The 2006 Volkswagen Nanospyder was one of the entries
to the annual LA Auto Show's Design Challenge.
The Volkswagen Nanospyder exists in a fictional, yet possible,
future where the Department of Transport has made it a
legal requirement that vehicles must be 100% recyclable.
And in order to keep up to date with the latest safety
advances vehicles only have a lifespan of 5 years.
The construction process of the Volkswagen Nanospyder
would be unlike any ever used on a vehicle before. The
Nanospyder would use nano-technology to create a vehicle
capable of being assembled, disassembled, and reassembled
on a microscopic level. Billions of tiny nano-machines
no larger than a half a millimeter in diameter would attach
themselves to one another in a large assembly tank in
order to form a complete vehicle. After the Nanospyder's
5 year lifespan the vehicle would be returned to the tank,
the nano-machines would disconnect, and then await instructions
to form the next generation of Volkswagen vehicles.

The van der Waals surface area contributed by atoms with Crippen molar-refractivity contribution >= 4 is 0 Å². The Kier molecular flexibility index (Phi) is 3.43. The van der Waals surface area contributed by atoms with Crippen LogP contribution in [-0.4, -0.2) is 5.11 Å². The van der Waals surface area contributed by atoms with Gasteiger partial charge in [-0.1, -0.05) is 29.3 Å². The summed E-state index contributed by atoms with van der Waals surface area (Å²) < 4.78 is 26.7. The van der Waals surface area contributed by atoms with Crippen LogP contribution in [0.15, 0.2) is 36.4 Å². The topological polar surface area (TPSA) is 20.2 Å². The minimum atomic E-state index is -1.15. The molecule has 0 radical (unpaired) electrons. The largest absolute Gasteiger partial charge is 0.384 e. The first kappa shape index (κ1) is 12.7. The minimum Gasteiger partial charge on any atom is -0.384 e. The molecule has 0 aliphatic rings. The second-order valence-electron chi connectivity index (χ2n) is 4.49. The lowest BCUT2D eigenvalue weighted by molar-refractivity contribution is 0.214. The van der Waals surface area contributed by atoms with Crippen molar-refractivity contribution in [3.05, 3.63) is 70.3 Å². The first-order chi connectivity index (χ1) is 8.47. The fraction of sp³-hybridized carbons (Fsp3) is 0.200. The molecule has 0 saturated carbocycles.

The ability to vary the apparent density of the Volkswagen
Nanospyder's frame would allow the ability to engineer
"crumple zones" for safety. Using sensor data
the nano-machines would be able to sense an impending
collision and strengthen or weaken their connection to
each other to ensure the survival of the passengers.
Power for the Volkswagen Nanospyder concept would come
from electricity, provided by a bio-engineered protein
on the skin of the vehicle using photosynthesis, and a
hydrogen-fueled power source.
The Volkswagen Nanospyder is a brilliant and innovative
idea, but if we're complaining about the complexity of
computer controlled engine management systems now, imagine
the skills needed to work on the Nanospyder. Maintenance
would require an entirely new form of mechanic to perform
even the most basic services.
Similar and related vehicles:
Volkswagen Concept R
Volkswagen Concept C
Volkswagen GTI W12 650
Volkswagen Crafter Atacama
Volkswagen Concept T
Volkswagen Concept A